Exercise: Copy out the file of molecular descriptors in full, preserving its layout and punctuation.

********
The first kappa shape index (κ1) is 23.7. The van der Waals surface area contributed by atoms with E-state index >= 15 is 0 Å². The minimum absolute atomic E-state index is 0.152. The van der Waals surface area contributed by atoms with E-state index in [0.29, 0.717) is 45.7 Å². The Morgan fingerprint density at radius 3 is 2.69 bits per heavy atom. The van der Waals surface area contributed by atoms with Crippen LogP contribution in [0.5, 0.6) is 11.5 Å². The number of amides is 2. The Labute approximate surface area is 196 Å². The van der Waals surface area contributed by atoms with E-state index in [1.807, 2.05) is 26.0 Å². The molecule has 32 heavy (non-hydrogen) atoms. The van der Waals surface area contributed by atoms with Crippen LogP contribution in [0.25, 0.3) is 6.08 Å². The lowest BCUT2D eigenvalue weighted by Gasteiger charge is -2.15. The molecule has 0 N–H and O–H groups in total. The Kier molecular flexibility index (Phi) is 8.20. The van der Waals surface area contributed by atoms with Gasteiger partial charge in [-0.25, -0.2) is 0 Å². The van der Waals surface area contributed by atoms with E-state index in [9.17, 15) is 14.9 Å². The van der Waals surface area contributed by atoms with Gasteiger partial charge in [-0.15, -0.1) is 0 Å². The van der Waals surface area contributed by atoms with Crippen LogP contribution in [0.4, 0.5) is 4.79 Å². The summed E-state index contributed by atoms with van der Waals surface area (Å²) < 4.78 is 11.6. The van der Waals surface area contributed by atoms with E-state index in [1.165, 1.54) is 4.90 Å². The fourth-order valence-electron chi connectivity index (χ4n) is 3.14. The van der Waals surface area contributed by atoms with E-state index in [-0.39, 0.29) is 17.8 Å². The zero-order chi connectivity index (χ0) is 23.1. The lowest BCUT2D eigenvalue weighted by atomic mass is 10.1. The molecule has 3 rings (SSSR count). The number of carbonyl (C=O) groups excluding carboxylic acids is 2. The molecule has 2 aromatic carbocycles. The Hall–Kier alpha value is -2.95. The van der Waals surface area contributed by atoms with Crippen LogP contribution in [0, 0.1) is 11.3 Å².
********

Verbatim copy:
The first kappa shape index (κ1) is 23.7. The van der Waals surface area contributed by atoms with E-state index >= 15 is 0 Å². The minimum absolute atomic E-state index is 0.152. The van der Waals surface area contributed by atoms with E-state index in [0.29, 0.717) is 45.7 Å². The Morgan fingerprint density at radius 3 is 2.69 bits per heavy atom. The van der Waals surface area contributed by atoms with Crippen LogP contribution in [0.5, 0.6) is 11.5 Å². The number of amides is 2. The Labute approximate surface area is 196 Å². The van der Waals surface area contributed by atoms with E-state index in [1.807, 2.05) is 26.0 Å². The molecule has 32 heavy (non-hydrogen) atoms. The van der Waals surface area contributed by atoms with Crippen LogP contribution in [0.25, 0.3) is 6.08 Å². The lowest BCUT2D eigenvalue weighted by Gasteiger charge is -2.15. The molecule has 0 N–H and O–H groups in total. The Kier molecular flexibility index (Phi) is 8.20. The van der Waals surface area contributed by atoms with Gasteiger partial charge in [-0.25, -0.2) is 0 Å². The van der Waals surface area contributed by atoms with E-state index in [9.17, 15) is 14.9 Å². The van der Waals surface area contributed by atoms with Gasteiger partial charge in [-0.15, -0.1) is 0 Å². The van der Waals surface area contributed by atoms with Crippen LogP contribution in [0.4, 0.5) is 4.79 Å². The summed E-state index contributed by atoms with van der Waals surface area (Å²) < 4.78 is 11.6. The van der Waals surface area contributed by atoms with E-state index in [1.165, 1.54) is 4.90 Å². The fourth-order valence-electron chi connectivity index (χ4n) is 3.14. The van der Waals surface area contributed by atoms with E-state index in [-0.39, 0.29) is 17.8 Å². The zero-order chi connectivity index (χ0) is 23.1. The lowest BCUT2D eigenvalue weighted by atomic mass is 10.1. The molecule has 3 rings (SSSR count). The number of carbonyl (C=O) groups excluding carboxylic acids is 2. The molecule has 2 aromatic carbocycles. The Hall–Kier alpha value is -2.95. The van der Waals surface area contributed by atoms with Crippen LogP contribution in [0, 0.1) is 11.3 Å².